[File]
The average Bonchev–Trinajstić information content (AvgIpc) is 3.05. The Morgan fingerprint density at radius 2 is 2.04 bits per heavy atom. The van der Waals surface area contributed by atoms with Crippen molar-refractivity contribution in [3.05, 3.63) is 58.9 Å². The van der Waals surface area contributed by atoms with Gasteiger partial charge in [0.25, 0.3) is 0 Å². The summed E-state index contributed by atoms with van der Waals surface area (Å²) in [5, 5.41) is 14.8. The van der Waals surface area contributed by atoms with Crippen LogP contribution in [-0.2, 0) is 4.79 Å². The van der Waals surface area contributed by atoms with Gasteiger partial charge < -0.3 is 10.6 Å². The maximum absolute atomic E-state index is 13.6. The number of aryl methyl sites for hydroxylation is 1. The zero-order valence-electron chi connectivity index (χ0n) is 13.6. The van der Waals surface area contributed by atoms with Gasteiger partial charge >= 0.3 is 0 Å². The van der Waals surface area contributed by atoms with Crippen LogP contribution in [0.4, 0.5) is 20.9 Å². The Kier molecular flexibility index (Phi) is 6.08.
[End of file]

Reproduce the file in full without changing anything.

The average Bonchev–Trinajstić information content (AvgIpc) is 3.05. The Morgan fingerprint density at radius 2 is 2.04 bits per heavy atom. The van der Waals surface area contributed by atoms with Crippen molar-refractivity contribution in [3.05, 3.63) is 58.9 Å². The van der Waals surface area contributed by atoms with Gasteiger partial charge in [0.25, 0.3) is 0 Å². The summed E-state index contributed by atoms with van der Waals surface area (Å²) in [5, 5.41) is 14.8. The van der Waals surface area contributed by atoms with Crippen LogP contribution in [-0.2, 0) is 4.79 Å². The van der Waals surface area contributed by atoms with Gasteiger partial charge < -0.3 is 10.6 Å². The maximum absolute atomic E-state index is 13.6. The number of aryl methyl sites for hydroxylation is 1. The zero-order valence-electron chi connectivity index (χ0n) is 13.6. The van der Waals surface area contributed by atoms with Gasteiger partial charge >= 0.3 is 0 Å². The van der Waals surface area contributed by atoms with Crippen LogP contribution in [0.4, 0.5) is 20.9 Å². The Kier molecular flexibility index (Phi) is 6.08.